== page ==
Masthead graphic based on a painting by Gudrun Thriemer.

Sunday, June 24, 2007

"Assembly of First Nations calls for a National Day of Action," June 25, 2007.

In the Oxford English Dictionary, definitions and historical citations of the word “race” take up more than a page and a half.

First we have those that refer to running or hurrying. These harken back to the dawn of human times and primeval activities which we share with animals. We get the word from Old Norwegian, Old Swedish, and Old English words that mean the same thing.

Skimming past a few technical or even archaic meanings we come eventually to “a group of persons, animals, or plants, connected by common descent or origin.” These go on for about two and a half columns. Some of the citations refer to the race of Satan or the race of Christ. The Olympian gods are referred to as the heavenly race.

Samuel Johnson found that when applied to wine, the word race “in its primitive sense, means the flavour of the soil.” There are references to the British race, the French and the German race and, of course, the human race.

In all the slew of nuances and documentary evidence of usage the OED gives us, the earliest meaning “a group or class of persons, animals or things, having some common feature or features” comes from the Scottish poet William Dunbar some time between 1500 and 1520. The second earliest comes from the Privy Council in 1547. Mallory didn't use it. Chaucer didn't use it. The seafaring Anglo-Saxons didn't use it.

Is it a coincidence that the origins for this usage are obscure and that in English it doesn't occur until after 1492?

Or was race a concept that Europeans needed to manage the flood of change after they stumbled onto new continents, a new hemisphere, and hosts of new peoples with their languages, foods, customs, histories and separate destinies?

For most of the time since, imperialism has been the driving energy of globalization. Europe exported and imposed many of its values an institutions as well as its diseases and shortcomings through by means of military conquest, commerce, Christian evangelization, technological innovation, and above all through its people.

This week, the Assembly of First Nations has called for a National Day of Action on June 29—four days from now.

The AFN document identifies six large areas of concern: land claims, drinking water, protection of women and children, Canada's position on the United Nations Draft Declaration on the Rights of Indigenous Peoples, the decline in funding for basic services, the Kelowna Accord.

Aboriginal affairs may not seem like an obvious case of media failure—at least not this week. The summer solstice has been Canada's National Aboriginal Day since 1996 when the Governor General of the time, Roméo LeBlanc, declared it to be so.

This year the day followed hard on the heels of an announcement that the long-running Ipperwash Inquiry had issued its report (May 31, 2007).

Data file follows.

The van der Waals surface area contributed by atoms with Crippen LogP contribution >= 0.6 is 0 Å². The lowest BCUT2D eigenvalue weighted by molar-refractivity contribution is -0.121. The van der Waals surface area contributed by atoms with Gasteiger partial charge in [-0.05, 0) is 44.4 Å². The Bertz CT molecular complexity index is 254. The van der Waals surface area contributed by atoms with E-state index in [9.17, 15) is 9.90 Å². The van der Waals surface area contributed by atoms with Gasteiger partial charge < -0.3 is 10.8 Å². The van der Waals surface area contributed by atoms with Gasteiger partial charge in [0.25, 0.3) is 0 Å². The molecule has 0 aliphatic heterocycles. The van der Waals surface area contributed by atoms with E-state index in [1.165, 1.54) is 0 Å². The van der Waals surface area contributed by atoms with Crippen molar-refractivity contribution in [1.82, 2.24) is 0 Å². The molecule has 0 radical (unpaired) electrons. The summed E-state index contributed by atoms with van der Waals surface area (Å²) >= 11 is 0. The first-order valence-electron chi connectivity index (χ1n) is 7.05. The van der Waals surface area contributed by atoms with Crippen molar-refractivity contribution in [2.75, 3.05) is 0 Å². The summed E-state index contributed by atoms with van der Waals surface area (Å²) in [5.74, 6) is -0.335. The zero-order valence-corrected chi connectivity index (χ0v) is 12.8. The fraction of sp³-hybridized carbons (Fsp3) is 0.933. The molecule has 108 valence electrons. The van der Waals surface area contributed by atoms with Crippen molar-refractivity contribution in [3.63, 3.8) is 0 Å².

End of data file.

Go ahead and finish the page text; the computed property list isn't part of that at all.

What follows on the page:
A few weeks later, in a well publicized press conference with Fontaine and Indian Affairs Minister Jim Prentice at his side, Stephen Harper announced a promise to spend $250 million per year for 10 years to accelerate the settlement of land claims.

Actually, Harper said that his “complete package of reforms” which will not be introduced to Parliament until the fall session, will “revolutionize the claims-resolution process.”

AFN National Chief Phil Fontaine called it “a historic announcement, and a day to applaud the federal government.”

Land claims are certainly a major problem for both Canada and First Nations, but the national media rarely cover them except in cases of “historic” announcements and outrageous fiascos—like the chronic water emergency in the community of Kashechewan.

But Kashechewan is rarely reporeted as the tip of an iceberg. Still, in 2005 a consultant's report found that of the operators running water treatment plants on Ontario reserves, only 60 of the 134 reserves have been provided personal training to do the job.

In 2006, Minister Prentice reported progress and outlined a new water quality program for 21 communities. The AFN comments that “regulation without investment only serves to victimize our people further.”

The CBC story at the time noted that those 21 communities were at the top of the list because in many cases their water was undrinkable. "But, Prentice admits there are another 170 other reserve water systems that also pose health risks."

The AFN's conclusion on drinking water: "no real action."

Protection of indigenous women and children is rarely addressed with the kind of enthusiasm that accompanies ribbon cutting and the PM's press conferences. Back in a World Report on institutionalized conflicting government interest, I described

“Native women living on reserves [who] have fewer rights than women in most countries.... First Nations women are often forced to leave their homes, and even their communities, if their marriages fail.